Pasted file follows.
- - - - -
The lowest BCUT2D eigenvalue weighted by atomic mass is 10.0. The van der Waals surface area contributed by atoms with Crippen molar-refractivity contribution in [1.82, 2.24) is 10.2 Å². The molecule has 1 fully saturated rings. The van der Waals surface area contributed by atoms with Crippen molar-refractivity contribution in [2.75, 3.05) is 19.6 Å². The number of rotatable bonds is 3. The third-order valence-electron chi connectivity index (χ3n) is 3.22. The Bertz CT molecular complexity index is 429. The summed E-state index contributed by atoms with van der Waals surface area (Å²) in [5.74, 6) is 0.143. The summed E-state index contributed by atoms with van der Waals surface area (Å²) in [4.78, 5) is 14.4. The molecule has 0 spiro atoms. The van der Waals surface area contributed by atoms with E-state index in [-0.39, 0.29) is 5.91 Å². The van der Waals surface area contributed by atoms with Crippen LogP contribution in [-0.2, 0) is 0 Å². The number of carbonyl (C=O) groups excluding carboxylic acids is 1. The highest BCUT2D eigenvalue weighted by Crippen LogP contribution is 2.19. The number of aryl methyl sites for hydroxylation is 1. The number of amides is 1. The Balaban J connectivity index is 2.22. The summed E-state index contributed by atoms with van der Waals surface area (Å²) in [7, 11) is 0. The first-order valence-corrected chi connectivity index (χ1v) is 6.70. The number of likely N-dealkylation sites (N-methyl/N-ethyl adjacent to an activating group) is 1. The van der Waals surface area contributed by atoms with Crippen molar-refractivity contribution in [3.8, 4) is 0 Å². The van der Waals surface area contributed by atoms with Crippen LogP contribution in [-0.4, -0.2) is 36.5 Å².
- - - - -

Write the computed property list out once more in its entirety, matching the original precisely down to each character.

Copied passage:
The lowest BCUT2D eigenvalue weighted by atomic mass is 10.0. The van der Waals surface area contributed by atoms with Crippen molar-refractivity contribution in [1.82, 2.24) is 10.2 Å². The molecule has 1 fully saturated rings. The van der Waals surface area contributed by atoms with Crippen molar-refractivity contribution in [2.75, 3.05) is 19.6 Å². The number of rotatable bonds is 3. The third-order valence-electron chi connectivity index (χ3n) is 3.22. The Bertz CT molecular complexity index is 429. The summed E-state index contributed by atoms with van der Waals surface area (Å²) in [5.74, 6) is 0.143. The summed E-state index contributed by atoms with van der Waals surface area (Å²) in [4.78, 5) is 14.4. The molecule has 0 spiro atoms. The van der Waals surface area contributed by atoms with E-state index in [-0.39, 0.29) is 5.91 Å². The van der Waals surface area contributed by atoms with Crippen LogP contribution in [-0.2, 0) is 0 Å². The number of carbonyl (C=O) groups excluding carboxylic acids is 1. The highest BCUT2D eigenvalue weighted by Crippen LogP contribution is 2.19. The number of aryl methyl sites for hydroxylation is 1. The number of amides is 1. The Balaban J connectivity index is 2.22. The summed E-state index contributed by atoms with van der Waals surface area (Å²) in [7, 11) is 0. The first-order valence-corrected chi connectivity index (χ1v) is 6.70. The number of likely N-dealkylation sites (N-methyl/N-ethyl adjacent to an activating group) is 1. The van der Waals surface area contributed by atoms with Crippen molar-refractivity contribution in [3.8, 4) is 0 Å². The van der Waals surface area contributed by atoms with Crippen LogP contribution in [-0.4, -0.2) is 36.5 Å².